... a pleasure. Mack’s style is personal and often funny as she guides us along a cosmic timeline studded with scientific esoterica and mystery ... This might seem like the wrong time for a book peering billions of years into the future to examine the ultimate doom and destruction. We have doom and destruction of our own to worry about, arriving faster and faster. These days many people wake up wondering if we’ll make it past November. Plague is rampant. The Arctic Circle is on fire. Still, I found it helpful — not reassuring, certainly, but mind-expanding — to be reminded of our place in a vast cosmos.
... [a] thrilling tour of potential cosmic doomsdays ... Beyond her deep expertise, Ms. Mack’s infectious enthusiasm for communicating the finer points of cosmological doom elevates The End of Everything over any other book on the topic I have read. Merely exploring the various forms of astrophysical apocalypse with witty, conversational prose is not enough. She ensures the reader understands them too, deploying brilliant analogies to explain mind-blowing astrophysical exotica. Most importantly, Ms. Mack is unafraid to grapple with what the end of all things, in its various possible forms, might mean for us here and now, and those wistful uncertainties powerfully resonate throughout the book.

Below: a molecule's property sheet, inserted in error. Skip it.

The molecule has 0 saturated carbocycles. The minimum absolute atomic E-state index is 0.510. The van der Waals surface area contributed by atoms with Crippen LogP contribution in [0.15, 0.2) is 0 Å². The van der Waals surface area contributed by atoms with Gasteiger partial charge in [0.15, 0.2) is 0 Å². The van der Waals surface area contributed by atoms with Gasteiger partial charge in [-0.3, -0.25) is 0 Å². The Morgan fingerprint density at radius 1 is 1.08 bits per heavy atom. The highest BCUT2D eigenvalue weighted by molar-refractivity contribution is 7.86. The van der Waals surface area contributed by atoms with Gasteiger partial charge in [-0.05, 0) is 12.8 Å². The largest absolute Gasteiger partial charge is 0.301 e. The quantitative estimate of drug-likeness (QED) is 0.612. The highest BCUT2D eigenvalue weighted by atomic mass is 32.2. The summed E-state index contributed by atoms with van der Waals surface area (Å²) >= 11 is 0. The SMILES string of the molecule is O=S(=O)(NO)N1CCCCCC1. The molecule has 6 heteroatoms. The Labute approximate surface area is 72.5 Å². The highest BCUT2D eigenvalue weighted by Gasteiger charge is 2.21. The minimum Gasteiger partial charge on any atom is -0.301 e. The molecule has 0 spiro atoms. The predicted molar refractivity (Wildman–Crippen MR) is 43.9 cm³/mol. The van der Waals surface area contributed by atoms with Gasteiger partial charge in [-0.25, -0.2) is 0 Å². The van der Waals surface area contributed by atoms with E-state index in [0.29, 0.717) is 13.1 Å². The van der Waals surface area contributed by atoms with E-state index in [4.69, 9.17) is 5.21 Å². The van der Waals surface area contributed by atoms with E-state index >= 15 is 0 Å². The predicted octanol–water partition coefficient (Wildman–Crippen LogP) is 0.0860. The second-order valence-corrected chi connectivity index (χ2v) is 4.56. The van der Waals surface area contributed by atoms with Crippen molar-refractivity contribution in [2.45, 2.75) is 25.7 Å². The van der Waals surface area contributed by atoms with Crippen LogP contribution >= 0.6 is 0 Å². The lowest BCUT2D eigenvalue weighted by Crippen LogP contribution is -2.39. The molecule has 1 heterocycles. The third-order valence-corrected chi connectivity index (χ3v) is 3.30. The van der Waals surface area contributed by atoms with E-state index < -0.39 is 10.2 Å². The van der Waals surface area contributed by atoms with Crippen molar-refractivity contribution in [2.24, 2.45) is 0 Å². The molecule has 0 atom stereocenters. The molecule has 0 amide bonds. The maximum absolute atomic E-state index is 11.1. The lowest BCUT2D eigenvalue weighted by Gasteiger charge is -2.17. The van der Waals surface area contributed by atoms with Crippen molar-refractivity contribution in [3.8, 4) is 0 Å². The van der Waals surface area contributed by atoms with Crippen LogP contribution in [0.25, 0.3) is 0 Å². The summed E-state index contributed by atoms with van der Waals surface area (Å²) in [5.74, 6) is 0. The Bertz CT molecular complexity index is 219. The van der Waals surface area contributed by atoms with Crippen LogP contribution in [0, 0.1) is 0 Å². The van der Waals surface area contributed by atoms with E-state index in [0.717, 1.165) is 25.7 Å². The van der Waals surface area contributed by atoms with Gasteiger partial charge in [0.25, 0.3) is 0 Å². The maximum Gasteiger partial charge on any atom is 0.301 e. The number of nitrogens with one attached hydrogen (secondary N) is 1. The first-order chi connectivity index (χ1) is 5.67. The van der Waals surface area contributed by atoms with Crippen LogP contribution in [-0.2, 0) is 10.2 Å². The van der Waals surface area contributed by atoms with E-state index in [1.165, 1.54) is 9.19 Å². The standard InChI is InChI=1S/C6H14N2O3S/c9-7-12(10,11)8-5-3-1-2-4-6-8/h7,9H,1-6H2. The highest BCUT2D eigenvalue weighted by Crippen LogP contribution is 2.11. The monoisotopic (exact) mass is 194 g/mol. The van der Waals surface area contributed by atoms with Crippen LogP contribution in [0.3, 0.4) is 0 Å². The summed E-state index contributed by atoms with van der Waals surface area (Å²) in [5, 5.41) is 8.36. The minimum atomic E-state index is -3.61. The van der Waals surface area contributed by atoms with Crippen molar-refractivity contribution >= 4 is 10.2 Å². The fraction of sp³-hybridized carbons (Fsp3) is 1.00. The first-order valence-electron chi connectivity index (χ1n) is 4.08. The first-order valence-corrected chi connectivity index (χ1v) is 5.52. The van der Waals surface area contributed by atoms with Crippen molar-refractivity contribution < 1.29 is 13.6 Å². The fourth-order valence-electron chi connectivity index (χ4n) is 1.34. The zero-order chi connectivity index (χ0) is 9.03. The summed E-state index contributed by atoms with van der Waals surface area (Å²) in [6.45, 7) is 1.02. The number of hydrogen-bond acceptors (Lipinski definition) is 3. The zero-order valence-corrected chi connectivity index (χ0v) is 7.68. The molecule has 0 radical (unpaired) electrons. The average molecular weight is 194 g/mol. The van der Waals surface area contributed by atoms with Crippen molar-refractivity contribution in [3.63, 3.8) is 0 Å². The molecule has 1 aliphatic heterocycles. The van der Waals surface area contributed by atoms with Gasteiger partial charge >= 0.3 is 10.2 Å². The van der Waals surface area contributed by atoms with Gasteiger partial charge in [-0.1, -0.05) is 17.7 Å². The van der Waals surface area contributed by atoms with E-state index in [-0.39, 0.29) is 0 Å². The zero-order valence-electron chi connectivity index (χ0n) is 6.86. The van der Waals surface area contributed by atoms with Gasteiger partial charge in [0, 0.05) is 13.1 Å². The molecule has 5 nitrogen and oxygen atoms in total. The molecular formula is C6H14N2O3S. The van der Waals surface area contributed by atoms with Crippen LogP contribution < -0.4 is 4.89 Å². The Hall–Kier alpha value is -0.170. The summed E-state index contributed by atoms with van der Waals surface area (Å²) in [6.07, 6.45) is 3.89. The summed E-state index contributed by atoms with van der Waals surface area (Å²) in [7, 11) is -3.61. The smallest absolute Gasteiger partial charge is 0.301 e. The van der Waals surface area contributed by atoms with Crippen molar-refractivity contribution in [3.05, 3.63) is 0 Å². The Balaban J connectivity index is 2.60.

... far from being depressing, Mack’s account mixes a sense of reverence for the wonders of physics with an irreverent sense of humor and a disarming dose of candor ... Already known for her engaging Twitter personality, public lectures and popular science writing, Mack has well-honed scientific communication chops. Her evocative writing about some of the most violent processes in the universe, mixed with her obvious glee at the unfathomable grandness of it all, should both satisfy longtime physics fans and inspire younger generations of physicists ... Reading Mack’s prose feels like learning physics from a brilliant, quirky friend. The book is sprinkled with plenty of informal quips ... Readers will find themselves good-naturedly rolling their eyes at some of the goofy footnotes and nerdy pop-culture references. At the same time, the book delves deep into gritty physics details, thoroughly explaining important concepts like the cosmic microwave background — the oldest light in the universe — and tackling esoteric topics in theoretical physics. Throughout, Mack does an excellent job of recognizing where points of confusion might trip up a reader and offers clarity instead ... Mack continues a long-standing tradition of playfulness among physicists. That’s how we got stuck with somewhat cheesy names for certain fundamental particles, such as 'charm' and 'strange' quarks, for example. But she also brings an emotional openness that is uncommon among scientists. Sometimes this is conveyed by declarations in all caps about how amazing the universe is. But other times, it comes when Mack makes herself vulnerable by leveling with the reader about how unnerving this topic is ... Yes, this is a dark subject. Yes, the universe will end, and everything that has ever happened, from the tiniest of human kindnesses to the grandest of cosmic explosions, will one day be erased from the record. Mack struggles with what the inevitable demise of everything means for humankind. By contemplating the end times, we can refine our understanding of the universe, but we can’t change its fate.